As I grew into a relationship with God in my teen years, I prayed for direction on matters big and small, and sometimes received a clear message that I could embrace with confidence. But you know those times when God doesn’t give a completely transparent answer right away? I am not a fan of that. It is said that God often speaks in whispers, but I’d prefer that His voice carry at the same decibel level as a cable news program. Lord, could you please scream at me in such a way that I cannot possibly doubt what You think? He doesn’t often oblige that super-mature request, though. And for many years of my life, I didn’t trust myself to discern His voice over the others in those situations…so I usually listened to the one that spoke loudest. Someone who would just give me the answer.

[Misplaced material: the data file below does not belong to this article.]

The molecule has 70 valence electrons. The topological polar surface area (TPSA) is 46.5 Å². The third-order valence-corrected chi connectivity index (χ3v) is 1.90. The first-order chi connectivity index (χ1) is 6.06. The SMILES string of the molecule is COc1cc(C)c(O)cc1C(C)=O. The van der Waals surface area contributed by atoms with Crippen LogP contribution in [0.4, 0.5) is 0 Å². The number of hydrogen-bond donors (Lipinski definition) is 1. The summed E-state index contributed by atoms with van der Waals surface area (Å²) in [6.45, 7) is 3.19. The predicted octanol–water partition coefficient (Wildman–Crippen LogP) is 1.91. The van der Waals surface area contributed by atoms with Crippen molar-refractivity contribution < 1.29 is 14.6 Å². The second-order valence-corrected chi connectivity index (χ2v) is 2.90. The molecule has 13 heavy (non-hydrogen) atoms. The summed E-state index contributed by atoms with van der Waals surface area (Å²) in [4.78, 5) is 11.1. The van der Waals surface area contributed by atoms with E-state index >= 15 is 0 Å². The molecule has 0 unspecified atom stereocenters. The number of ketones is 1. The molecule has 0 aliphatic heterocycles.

In many ways, the story of my entry into parenthood mirrors Megan’s. From the moment I stood in the bathroom gazing at two pink lines that would forever change my life, I was bound and determined to figure out the right way to be a mother. And thankfully, as anyone who’s ever announced a pregnancy has discovered, there is no shortage of advice to be found on the subject. Mark and I were inundated with information on the best way – even “God’s Way” – to raise an infant. Several people introduced me to the same book that Megan received and I, too, was completely enchanted with the promises contained within its pages. Taking careful mental notes, I breathed great relief, thankful for this voice that was loud and clear within my social circles and was offering me the answers to parental success. I now knew exactly what to do – and just as importantly, what not to do – to achieve a harmonious home, raise an obedient child, and order our lives in a way that pleased God.